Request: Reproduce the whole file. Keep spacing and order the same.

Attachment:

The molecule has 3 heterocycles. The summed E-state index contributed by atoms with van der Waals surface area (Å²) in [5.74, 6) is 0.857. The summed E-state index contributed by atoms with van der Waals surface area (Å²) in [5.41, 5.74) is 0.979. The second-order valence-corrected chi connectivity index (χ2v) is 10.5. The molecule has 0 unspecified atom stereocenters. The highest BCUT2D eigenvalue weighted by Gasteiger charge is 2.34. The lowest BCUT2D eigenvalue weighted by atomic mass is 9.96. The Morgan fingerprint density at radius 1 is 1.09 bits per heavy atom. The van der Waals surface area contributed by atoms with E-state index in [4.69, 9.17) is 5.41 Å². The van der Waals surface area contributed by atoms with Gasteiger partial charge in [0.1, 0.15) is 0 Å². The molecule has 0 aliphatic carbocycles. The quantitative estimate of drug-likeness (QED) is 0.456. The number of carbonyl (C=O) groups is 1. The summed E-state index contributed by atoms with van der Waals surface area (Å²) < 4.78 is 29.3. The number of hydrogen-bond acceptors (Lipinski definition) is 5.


The molecule has 3 heterocycles. The summed E-state index contributed by atoms with van der Waals surface area (Å²) in [5.74, 6) is 0.857. The summed E-state index contributed by atoms with van der Waals surface area (Å²) in [5.41, 5.74) is 0.979. The second-order valence-corrected chi connectivity index (χ2v) is 10.5. The molecule has 0 unspecified atom stereocenters. The highest BCUT2D eigenvalue weighted by Gasteiger charge is 2.34. The lowest BCUT2D eigenvalue weighted by atomic mass is 9.96. The Morgan fingerprint density at radius 1 is 1.09 bits per heavy atom. The van der Waals surface area contributed by atoms with E-state index in [4.69, 9.17) is 5.41 Å². The van der Waals surface area contributed by atoms with Gasteiger partial charge in [0.1, 0.15) is 0 Å². The molecule has 0 aliphatic carbocycles. The quantitative estimate of drug-likeness (QED) is 0.456. The number of carbonyl (C=O) groups is 1. The summed E-state index contributed by atoms with van der Waals surface area (Å²) < 4.78 is 29.3. The number of hydrogen-bond acceptors (Lipinski definition) is 5.